VR also has enormous utility when it comes to placing people in locations it wouldn’t be safe to in the real world. When it comes to phobias, this is perfect for addressing a fear of heights, and NHS services in Oxfordshire and Buckinghamshire in the UK are duly offering VR exposure to heights.
Their approach even leverages a virtual therapist who appears via a computer-generated avatar, and is voiced by a real person. In a randomised clinical trial of fear of height treatments, the VR therapy was shown to be effective for a fear of heights (which affects 1 in 5 people). After spending an average of over two hours in the simulation, all participants showed a reduction in fear of heights, with the average reduction being 68%.
Retired paramedic Richard, who received the treatment, said: “I lived with a debilitating fear of heights for all of my life and had to organise my life so that I completely avoided all situations that exposed me to heights and altitude as I would experience intolerable anxiety. Since having the VR-enabled therapy I can now go to my local shopping centre and I am able to freely walk around and go to all floors and even look out over the balcony. This is something that would have been simply impossible for me to do before having this treatment.”
Help at Home
While the use of AR and VR is a potentially cheaper option for treating patients in a clinical session, particularly for patients who only need a small amount of contact with a therapist, it also means help can be accessed remotely and in the comfort of one’s own home.
This concept of self-help powers services like oVRcome, which offers a range of VR simulations and modules for phobias, anxiety and depression – for use by children, teens and adults. The company provides its own virtual reality headset by which the content is accessed, which works by inserting a smartphone to display the content.
Meanwhile, the fact that AR can be so easily accessed from the ubiquitous smartphone means it has the greatest potential for at-home use, democratising exposure therapy by significantly lowering the barrier to entry. AR also confers its own benefits compared to VR, by blending a user’s own body and real surroundings with virtual elements.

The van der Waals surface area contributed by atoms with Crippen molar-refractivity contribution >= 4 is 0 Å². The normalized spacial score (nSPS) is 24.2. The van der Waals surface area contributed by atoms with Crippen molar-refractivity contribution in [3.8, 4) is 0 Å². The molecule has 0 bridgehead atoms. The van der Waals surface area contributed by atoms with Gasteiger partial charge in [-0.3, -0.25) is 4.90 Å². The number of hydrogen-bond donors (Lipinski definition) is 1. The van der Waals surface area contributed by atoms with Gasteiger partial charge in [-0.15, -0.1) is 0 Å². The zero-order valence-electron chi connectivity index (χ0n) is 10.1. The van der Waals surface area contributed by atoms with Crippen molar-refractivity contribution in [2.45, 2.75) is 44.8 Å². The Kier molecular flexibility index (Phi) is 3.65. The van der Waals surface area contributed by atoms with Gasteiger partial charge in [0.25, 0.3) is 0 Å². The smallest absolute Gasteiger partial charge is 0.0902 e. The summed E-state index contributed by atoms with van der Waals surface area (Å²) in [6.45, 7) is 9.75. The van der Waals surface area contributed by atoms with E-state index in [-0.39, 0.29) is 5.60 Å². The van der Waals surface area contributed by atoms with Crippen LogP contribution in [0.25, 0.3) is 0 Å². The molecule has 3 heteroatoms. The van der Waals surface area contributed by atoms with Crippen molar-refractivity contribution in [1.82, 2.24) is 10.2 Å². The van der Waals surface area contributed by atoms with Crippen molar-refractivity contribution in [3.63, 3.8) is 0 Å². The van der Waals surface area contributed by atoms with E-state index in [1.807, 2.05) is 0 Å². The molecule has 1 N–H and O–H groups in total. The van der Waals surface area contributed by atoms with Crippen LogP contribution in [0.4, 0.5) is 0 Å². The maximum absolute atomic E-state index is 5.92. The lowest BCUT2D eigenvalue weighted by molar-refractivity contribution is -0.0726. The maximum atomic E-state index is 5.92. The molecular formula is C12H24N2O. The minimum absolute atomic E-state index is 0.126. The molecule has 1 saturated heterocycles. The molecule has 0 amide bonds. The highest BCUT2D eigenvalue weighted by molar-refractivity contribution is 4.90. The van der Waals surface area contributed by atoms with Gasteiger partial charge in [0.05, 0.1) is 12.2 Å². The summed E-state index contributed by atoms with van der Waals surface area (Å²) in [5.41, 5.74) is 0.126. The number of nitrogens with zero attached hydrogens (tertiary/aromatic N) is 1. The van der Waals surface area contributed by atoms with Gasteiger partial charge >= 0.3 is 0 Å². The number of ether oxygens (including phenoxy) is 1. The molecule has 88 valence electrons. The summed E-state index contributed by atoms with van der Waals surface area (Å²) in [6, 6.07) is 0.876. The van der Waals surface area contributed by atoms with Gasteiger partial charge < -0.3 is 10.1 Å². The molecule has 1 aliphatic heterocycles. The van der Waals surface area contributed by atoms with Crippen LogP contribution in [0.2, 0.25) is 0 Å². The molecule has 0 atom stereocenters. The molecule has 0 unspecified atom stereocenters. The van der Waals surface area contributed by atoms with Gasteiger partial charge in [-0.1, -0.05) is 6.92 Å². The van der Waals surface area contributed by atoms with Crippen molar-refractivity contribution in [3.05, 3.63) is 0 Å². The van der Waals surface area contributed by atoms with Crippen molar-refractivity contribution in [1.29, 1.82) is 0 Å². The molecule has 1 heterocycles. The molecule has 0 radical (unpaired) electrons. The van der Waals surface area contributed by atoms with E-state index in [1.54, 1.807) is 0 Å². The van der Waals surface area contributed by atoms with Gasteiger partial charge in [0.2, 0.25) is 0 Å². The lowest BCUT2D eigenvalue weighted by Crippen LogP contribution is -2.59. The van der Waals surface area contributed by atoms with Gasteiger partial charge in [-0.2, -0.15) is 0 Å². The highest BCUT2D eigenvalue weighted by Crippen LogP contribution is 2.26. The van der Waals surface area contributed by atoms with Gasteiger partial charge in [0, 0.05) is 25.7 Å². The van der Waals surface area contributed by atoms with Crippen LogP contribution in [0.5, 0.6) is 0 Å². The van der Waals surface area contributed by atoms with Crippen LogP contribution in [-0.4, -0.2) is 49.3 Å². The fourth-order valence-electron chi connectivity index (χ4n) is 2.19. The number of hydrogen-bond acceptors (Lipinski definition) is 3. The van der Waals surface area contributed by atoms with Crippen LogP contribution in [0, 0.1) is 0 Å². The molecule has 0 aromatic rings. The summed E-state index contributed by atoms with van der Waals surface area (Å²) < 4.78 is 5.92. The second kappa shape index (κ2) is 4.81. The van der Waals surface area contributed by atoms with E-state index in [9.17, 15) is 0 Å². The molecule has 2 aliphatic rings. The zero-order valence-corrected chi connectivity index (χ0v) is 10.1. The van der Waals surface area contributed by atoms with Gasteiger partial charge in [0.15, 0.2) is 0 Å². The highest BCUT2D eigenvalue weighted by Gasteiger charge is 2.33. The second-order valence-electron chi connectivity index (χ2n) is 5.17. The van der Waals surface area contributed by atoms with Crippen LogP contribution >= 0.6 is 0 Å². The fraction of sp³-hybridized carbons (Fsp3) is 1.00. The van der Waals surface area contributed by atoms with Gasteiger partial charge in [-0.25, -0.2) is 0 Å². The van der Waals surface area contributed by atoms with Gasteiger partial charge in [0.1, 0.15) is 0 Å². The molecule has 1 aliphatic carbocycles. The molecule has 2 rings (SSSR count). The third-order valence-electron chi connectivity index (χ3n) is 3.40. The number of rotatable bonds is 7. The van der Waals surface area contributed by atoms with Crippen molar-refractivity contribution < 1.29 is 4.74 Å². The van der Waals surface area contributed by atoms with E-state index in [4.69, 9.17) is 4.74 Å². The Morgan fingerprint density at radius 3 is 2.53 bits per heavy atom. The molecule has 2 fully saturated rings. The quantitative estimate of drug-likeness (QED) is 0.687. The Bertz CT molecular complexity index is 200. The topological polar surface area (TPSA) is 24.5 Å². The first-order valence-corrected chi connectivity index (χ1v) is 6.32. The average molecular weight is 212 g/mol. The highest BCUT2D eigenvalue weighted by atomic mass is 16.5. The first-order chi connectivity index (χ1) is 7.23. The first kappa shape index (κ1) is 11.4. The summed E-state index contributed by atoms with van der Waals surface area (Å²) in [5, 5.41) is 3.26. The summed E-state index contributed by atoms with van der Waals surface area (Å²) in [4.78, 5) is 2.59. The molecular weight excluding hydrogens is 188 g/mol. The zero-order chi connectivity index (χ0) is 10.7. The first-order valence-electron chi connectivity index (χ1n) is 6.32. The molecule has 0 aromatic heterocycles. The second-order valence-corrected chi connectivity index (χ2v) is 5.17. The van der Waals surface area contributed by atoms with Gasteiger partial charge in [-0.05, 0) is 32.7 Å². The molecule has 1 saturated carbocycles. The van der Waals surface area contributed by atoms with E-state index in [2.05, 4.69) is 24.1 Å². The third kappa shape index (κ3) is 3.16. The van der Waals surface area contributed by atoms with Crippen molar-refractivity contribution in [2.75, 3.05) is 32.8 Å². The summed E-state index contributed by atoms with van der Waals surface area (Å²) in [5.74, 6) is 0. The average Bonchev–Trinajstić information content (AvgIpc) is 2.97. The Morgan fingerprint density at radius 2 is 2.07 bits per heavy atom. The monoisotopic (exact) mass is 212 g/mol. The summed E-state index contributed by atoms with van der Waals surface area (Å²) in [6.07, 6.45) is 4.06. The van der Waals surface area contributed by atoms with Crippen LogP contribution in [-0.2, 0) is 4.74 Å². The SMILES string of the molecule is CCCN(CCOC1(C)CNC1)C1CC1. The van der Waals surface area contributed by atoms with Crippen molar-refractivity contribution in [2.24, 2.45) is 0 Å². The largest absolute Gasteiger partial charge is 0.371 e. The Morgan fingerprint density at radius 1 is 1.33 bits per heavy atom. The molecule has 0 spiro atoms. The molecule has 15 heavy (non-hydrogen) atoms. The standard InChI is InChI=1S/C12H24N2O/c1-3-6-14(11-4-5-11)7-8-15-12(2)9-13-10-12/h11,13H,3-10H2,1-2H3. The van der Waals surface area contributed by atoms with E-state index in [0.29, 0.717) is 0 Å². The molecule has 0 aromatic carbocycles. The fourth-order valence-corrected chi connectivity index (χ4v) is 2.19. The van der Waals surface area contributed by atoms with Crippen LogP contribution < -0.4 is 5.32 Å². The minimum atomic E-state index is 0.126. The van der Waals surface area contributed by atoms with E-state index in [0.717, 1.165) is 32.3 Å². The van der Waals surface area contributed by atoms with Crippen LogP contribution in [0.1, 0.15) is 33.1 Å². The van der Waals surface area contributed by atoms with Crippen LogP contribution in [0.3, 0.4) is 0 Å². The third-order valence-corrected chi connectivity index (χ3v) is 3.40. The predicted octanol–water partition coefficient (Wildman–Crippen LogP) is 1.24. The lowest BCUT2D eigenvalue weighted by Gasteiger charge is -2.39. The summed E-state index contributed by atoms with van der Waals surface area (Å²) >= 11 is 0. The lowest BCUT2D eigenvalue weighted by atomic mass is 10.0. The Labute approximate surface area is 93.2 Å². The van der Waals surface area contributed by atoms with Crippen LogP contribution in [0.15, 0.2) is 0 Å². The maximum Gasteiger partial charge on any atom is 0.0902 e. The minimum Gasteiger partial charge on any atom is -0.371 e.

One example in the world of AR is Phobys, a smartphone app which is designed to reduce the fear of spiders. The experience was developed as part of a study which found the “intervention led to significantly lower subjective fear” over a controlled two-week trial.
Effectiveness and Benefits
Among the other benefits of AR and VR exposure therapy is its repeatability (with patients allowed infinite attempts at their own pace) as well as privacy, with patients not being forced to reveal their fears to the outside world.
Interestingly, a study of the efficacy of VR for exposure therapy found varying amounts of potential depending on the specific phobias. In comparison with real-world exposure therapy, there was found to be no major difference when using VR as compared to the real thing. As such, the study recommends that VR for exposure therapy should be disseminated further – especially considering the potential for new technologies and techniques to have an even greater benefit.
It’s clear that AR and VR technologies have enormous potential for helping people safely overcome their phobias. Even in their relatively nascent stage, they are being put to use to help people in the real world. As technology develops, and virtual worlds become ever more realistic and interactable, there’s every chance AR and VR will become the treatment of choice for phobias.